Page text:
Despite my individual concerns, I am certainly well aware that there are countless people in this country and world whose employment takes precisely this form (and significantly harsher forms) due to the pernicious dynamics of global capitalism combined with other systems of sociopolitical domination. For many, securing a 9-5 American office position would be an unthinkable feat. Despite the various conditions of struggle in which people find themselves, if globalizing and universalizing the alienated and destructive middle-class American 9-5 office lifestyle is the end goal of the so-called movement for social justice, I would be prepared to throw in the towel right now. While I am surely cognizant of my significant and incalculable privilege in this area, my experience of this life which would have been unimaginable to ancestors of mine only a couple of generations back informs me that, while better than life under some other prior form of industrial organization, there is yet another culture of work and life beyond these models that has yet to be widely affirmed. I do not believe that the solution to the problem of our collective suffering is to cling to this dying model that demands that we become estranged from ourselves for the sake of productivity and offers us nothing in return but the possibility of a short-term, superficial survival. Beyond the damage rendered to the individual, I feel that the resulting self-loathing and complacency severely impedes the functioning of true democracy and limits our ability to engage in a truly radical re-imagining of society. While the job crisis and corresponding recession that has produced great financial hardship for many is not to be minimized, I ultimately see this social unraveling as an opportunity to consider the ways that these coveted occupations and so-called “life”styles, in fact, negate life. Education scholar Ron Miller writes of the transitions presently occurring in the American educational landscape, noting that the challenges of today’s mechanized system of American schooling may be a temporary, necessary step on the road to new forms of social organization and childrearing conducive to the flourishing of democracy and spiritual depth. In discussing our movement from feudal and totalitarian states to the political organization of the present, he writes:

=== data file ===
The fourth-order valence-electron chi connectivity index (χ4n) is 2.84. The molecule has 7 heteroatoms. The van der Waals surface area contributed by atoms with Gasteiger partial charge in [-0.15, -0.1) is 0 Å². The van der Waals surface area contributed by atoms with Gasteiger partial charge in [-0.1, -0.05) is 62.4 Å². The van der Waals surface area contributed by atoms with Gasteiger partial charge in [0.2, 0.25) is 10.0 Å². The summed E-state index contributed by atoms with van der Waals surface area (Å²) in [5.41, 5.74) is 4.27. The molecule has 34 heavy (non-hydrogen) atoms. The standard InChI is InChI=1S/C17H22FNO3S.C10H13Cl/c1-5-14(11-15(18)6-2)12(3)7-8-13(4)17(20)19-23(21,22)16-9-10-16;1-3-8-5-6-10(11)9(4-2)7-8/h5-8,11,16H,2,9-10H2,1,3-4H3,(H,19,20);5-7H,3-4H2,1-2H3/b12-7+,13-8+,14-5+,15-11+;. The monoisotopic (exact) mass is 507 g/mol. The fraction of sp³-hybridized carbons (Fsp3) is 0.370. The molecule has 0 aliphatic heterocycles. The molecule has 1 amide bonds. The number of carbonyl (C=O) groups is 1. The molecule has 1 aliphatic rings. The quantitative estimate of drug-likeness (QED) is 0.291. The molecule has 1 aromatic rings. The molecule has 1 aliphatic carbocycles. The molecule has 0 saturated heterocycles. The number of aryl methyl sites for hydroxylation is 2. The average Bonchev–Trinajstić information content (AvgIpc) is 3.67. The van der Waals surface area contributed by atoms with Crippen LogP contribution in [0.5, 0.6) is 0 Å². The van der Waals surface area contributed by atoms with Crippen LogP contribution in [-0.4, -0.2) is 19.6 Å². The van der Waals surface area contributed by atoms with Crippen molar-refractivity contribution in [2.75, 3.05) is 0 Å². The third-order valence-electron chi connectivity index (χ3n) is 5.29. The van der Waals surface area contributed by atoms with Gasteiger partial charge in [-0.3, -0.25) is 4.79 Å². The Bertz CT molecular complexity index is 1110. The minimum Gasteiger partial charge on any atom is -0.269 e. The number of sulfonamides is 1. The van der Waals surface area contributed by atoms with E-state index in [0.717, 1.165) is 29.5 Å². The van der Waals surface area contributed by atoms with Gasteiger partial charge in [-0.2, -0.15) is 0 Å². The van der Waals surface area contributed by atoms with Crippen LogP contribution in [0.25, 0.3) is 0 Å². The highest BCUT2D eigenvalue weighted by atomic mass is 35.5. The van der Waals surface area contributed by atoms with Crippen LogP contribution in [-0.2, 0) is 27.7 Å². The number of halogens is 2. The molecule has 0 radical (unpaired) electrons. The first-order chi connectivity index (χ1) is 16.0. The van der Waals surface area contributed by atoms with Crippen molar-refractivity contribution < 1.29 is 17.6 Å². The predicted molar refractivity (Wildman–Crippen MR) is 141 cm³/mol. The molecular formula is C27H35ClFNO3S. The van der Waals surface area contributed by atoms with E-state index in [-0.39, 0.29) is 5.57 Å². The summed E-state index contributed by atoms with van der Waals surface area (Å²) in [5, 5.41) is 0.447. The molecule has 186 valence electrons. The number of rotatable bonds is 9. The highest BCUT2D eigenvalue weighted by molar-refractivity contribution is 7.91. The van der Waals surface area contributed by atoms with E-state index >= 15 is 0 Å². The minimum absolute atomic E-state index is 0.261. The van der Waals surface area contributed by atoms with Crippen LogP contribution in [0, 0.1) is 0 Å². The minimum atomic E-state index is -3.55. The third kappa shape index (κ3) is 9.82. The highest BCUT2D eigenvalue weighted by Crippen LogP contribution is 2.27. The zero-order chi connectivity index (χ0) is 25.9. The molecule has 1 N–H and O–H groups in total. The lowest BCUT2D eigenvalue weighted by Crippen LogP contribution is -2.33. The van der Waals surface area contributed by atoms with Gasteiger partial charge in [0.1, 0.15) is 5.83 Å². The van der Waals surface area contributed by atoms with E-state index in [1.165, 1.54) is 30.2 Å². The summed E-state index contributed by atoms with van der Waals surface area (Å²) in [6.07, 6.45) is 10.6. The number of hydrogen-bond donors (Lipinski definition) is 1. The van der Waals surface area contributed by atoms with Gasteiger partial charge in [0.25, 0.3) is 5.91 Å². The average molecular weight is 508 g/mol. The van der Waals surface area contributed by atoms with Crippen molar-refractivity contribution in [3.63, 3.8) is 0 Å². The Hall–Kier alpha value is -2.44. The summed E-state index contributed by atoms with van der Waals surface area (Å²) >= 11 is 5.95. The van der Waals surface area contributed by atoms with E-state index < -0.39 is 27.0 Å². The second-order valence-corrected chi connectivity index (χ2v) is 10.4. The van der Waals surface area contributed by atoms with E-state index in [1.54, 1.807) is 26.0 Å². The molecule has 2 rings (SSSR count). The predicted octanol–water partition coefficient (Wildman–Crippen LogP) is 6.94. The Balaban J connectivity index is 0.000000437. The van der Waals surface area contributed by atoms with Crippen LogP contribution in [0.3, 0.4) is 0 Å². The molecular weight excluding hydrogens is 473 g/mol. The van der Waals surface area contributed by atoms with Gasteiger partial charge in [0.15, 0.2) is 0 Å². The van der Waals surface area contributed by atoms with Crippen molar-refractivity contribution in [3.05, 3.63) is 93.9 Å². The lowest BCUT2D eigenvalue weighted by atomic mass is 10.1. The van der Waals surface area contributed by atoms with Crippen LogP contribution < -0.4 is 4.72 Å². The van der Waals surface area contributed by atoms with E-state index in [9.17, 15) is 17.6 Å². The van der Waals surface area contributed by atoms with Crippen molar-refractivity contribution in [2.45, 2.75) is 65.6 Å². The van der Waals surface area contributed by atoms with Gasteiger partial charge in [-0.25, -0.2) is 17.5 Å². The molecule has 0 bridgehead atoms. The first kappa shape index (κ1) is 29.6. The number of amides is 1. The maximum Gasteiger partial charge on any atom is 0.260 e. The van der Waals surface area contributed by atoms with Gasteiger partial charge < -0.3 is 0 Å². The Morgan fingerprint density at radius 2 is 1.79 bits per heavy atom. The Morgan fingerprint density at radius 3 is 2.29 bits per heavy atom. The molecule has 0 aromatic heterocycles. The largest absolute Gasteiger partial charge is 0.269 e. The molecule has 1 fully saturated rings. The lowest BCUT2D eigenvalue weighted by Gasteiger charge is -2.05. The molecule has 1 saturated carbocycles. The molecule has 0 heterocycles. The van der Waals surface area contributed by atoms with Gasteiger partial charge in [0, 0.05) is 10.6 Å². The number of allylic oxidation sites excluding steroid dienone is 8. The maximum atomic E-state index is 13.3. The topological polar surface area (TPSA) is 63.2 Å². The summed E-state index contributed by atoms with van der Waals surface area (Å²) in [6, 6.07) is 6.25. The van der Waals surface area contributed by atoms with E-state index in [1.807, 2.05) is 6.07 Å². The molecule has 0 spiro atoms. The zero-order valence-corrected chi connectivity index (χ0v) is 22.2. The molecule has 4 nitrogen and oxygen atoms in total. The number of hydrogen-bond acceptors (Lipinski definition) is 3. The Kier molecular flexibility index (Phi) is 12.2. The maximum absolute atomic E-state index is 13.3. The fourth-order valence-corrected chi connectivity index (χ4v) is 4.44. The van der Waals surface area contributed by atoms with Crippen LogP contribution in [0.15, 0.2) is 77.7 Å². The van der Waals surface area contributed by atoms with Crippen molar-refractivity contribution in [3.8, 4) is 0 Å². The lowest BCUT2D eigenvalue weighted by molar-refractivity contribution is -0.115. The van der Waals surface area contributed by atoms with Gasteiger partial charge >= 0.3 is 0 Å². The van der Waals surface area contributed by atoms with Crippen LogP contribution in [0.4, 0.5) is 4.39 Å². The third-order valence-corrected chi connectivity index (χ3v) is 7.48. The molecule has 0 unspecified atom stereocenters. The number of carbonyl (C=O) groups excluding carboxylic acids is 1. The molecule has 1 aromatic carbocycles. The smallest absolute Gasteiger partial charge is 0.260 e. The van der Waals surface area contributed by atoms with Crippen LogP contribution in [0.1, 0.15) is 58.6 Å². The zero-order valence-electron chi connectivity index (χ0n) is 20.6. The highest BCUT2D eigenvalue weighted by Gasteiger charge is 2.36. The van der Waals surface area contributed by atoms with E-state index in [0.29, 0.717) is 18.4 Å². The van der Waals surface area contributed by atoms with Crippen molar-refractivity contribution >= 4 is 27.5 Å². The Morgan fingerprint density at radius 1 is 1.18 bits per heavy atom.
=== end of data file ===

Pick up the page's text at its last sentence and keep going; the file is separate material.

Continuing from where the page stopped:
In some sense, the desire for material prosperity reflects the liberation of the masses from cruel forms of oppression and abject poverty that have characterized human society for many centuries. But now, people are discovering that material wealth alone does not satisfy the yearning for spiritual meaning and that the single-minded pursuit of wealth is dehumanizing, so our cultural evolution is not yet finished
Certainly, various forms of (largely covert) social oppression persist in our society, but I believe that Miller’s statement is intended to comment on the elimination of the social conditions of feudalism and totalitarianism in this western context, for example. We ought to move away from framing our present form of social organization as a zenith from which we can, at last, stand and admire ourselves and, instead, regard it as a mere stage in the development of the good society. By refusing to be confined by present notions of that which is unchangeable, inevitable, or innate, we can begin to imagine new futures. Though I initially wrote a long section concerning the social privilege and complexity inherent in this thought process, I have decided to save that content for a future entry which will explore how we conceptualize the work of social justice.